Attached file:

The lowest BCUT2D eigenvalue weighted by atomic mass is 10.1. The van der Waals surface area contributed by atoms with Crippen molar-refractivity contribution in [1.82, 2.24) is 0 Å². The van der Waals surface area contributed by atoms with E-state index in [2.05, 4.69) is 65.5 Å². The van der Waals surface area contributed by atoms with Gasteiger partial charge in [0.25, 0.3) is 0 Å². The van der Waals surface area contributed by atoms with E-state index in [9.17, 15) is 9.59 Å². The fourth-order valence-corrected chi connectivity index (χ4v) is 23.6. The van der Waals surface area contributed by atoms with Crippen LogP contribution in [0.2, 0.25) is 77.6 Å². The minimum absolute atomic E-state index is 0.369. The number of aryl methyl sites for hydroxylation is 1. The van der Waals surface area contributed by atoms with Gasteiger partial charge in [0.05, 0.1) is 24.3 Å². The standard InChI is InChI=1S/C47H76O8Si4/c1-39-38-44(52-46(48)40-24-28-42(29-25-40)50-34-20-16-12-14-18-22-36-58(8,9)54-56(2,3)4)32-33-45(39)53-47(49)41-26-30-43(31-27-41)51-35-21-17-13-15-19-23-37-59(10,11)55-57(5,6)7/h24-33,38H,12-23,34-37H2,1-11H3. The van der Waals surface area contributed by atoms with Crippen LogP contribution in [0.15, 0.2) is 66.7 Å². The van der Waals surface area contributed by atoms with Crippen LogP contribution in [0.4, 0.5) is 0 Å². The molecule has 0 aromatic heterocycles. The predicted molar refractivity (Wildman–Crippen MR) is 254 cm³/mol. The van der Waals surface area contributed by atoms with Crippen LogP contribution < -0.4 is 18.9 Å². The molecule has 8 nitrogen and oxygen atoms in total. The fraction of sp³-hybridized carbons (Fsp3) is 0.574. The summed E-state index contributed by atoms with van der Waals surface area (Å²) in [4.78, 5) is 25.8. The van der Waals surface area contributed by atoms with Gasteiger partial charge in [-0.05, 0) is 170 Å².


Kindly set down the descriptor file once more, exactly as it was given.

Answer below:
The lowest BCUT2D eigenvalue weighted by atomic mass is 10.1. The van der Waals surface area contributed by atoms with Crippen molar-refractivity contribution in [1.82, 2.24) is 0 Å². The van der Waals surface area contributed by atoms with E-state index in [2.05, 4.69) is 65.5 Å². The van der Waals surface area contributed by atoms with Gasteiger partial charge in [0.25, 0.3) is 0 Å². The van der Waals surface area contributed by atoms with E-state index in [9.17, 15) is 9.59 Å². The fourth-order valence-corrected chi connectivity index (χ4v) is 23.6. The van der Waals surface area contributed by atoms with Crippen LogP contribution in [0.2, 0.25) is 77.6 Å². The minimum absolute atomic E-state index is 0.369. The number of aryl methyl sites for hydroxylation is 1. The van der Waals surface area contributed by atoms with Gasteiger partial charge in [0.05, 0.1) is 24.3 Å². The standard InChI is InChI=1S/C47H76O8Si4/c1-39-38-44(52-46(48)40-24-28-42(29-25-40)50-34-20-16-12-14-18-22-36-58(8,9)54-56(2,3)4)32-33-45(39)53-47(49)41-26-30-43(31-27-41)51-35-21-17-13-15-19-23-37-59(10,11)55-57(5,6)7/h24-33,38H,12-23,34-37H2,1-11H3. The van der Waals surface area contributed by atoms with Crippen LogP contribution in [0.15, 0.2) is 66.7 Å². The van der Waals surface area contributed by atoms with Crippen LogP contribution in [0.4, 0.5) is 0 Å². The molecule has 0 aromatic heterocycles. The predicted molar refractivity (Wildman–Crippen MR) is 254 cm³/mol. The van der Waals surface area contributed by atoms with Crippen LogP contribution < -0.4 is 18.9 Å². The molecule has 8 nitrogen and oxygen atoms in total. The fraction of sp³-hybridized carbons (Fsp3) is 0.574. The summed E-state index contributed by atoms with van der Waals surface area (Å²) in [4.78, 5) is 25.8. The van der Waals surface area contributed by atoms with Gasteiger partial charge in [-0.05, 0) is 170 Å².